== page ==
I have been crucified with Christ and I no longer live, but Christ lives in me. The life I now live in the body, I live by faith in the Son of God, who loved me and gave himself for me. (Galatians 2:20, NIV)
So much has happened since our last post: the London Bridge attack, the general election, the devastating tower block fire. Again and again we have been reminded that we live in a world that is predictably unpredictable. You can follow the local (evangelical) parish vicar @revmarko.
The week has also seen the resignation of Liberal Democrat leader Tim Farron. In his resignation speech, Mr Farron gave his reason: “To be a political leader - especially of a progressive, liberal party in 2017 - and to live as a committed Christian, to hold faithfully to the Bible’s teaching, has felt impossible for me.”
Mr Farron does not specify the exact issue, though it is noteworthy that it is “hold[ing] faithfully to the Bible’s teaching" that has caused the problem - and he has drawn a great deal of fire for this. Just this week his home affairs spokesman, Lord Paddick, resigned on account of Mr Farron’s views, and it is certainly true that the Lib Dem leader’s Christianity has been regarded by some as a “problem.”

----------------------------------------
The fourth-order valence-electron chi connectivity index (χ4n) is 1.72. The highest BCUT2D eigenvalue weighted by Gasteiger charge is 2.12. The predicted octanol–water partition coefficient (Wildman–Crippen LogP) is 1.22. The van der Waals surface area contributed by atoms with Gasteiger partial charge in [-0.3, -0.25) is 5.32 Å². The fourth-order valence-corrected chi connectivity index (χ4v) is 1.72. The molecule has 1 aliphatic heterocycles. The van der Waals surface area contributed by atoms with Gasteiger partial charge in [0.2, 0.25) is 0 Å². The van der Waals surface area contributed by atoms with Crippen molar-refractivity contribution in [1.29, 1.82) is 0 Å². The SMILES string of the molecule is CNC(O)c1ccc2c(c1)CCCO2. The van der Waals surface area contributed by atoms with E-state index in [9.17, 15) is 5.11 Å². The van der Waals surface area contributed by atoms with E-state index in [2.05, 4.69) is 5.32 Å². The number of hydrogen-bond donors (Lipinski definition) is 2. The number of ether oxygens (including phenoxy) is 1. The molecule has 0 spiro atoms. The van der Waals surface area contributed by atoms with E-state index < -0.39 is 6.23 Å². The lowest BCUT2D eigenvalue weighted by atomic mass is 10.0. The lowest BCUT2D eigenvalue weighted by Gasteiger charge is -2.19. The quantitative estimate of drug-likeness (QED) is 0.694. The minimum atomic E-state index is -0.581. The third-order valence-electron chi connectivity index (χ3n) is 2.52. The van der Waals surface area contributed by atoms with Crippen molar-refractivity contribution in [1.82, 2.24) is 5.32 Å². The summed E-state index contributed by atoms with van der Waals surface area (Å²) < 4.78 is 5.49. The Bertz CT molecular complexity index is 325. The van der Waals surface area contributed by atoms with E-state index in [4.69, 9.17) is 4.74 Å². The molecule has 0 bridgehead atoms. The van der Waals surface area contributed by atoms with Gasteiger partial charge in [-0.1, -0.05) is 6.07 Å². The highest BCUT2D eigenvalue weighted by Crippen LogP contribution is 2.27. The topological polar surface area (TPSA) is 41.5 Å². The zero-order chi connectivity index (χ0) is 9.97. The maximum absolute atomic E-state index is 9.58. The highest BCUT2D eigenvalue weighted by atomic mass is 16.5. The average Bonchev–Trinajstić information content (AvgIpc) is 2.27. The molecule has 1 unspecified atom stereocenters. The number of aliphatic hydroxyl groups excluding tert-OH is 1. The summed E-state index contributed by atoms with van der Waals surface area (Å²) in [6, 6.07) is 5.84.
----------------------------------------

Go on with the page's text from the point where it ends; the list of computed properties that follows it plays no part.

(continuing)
Our tolerant society, it seems, isn’t as tolerant as all that when it comes to Jesus. But we should not be surprised, for Mr Farron follows a Lord who, in the end, people wanted to be rid of.
But there is something Mr Farron knows about the crucified Lord which many of his detractors don’t. It is that on that cross, Jesus wasn’t just experiencing humanity’s hatred and opposition to God; in the plan of God, He was dying for us.
This is real love! As Paul put it, Jesus is the Son of God, who loved me and gave himself for me. It is a love which none but those who have experienced it can understand. And those who experience that love know that, when they face a fork in the road on account of their faith, they can only side with the Crucified One.
As Mr Farron himself put it: "Imagine how proud I am to lead this party. And then imagine what would lead me to voluntarily relinquish that honour. In the words of Isaac Watts it would have to be something ‘so amazing, so divine, (it) demands my heart, my life, my all'.
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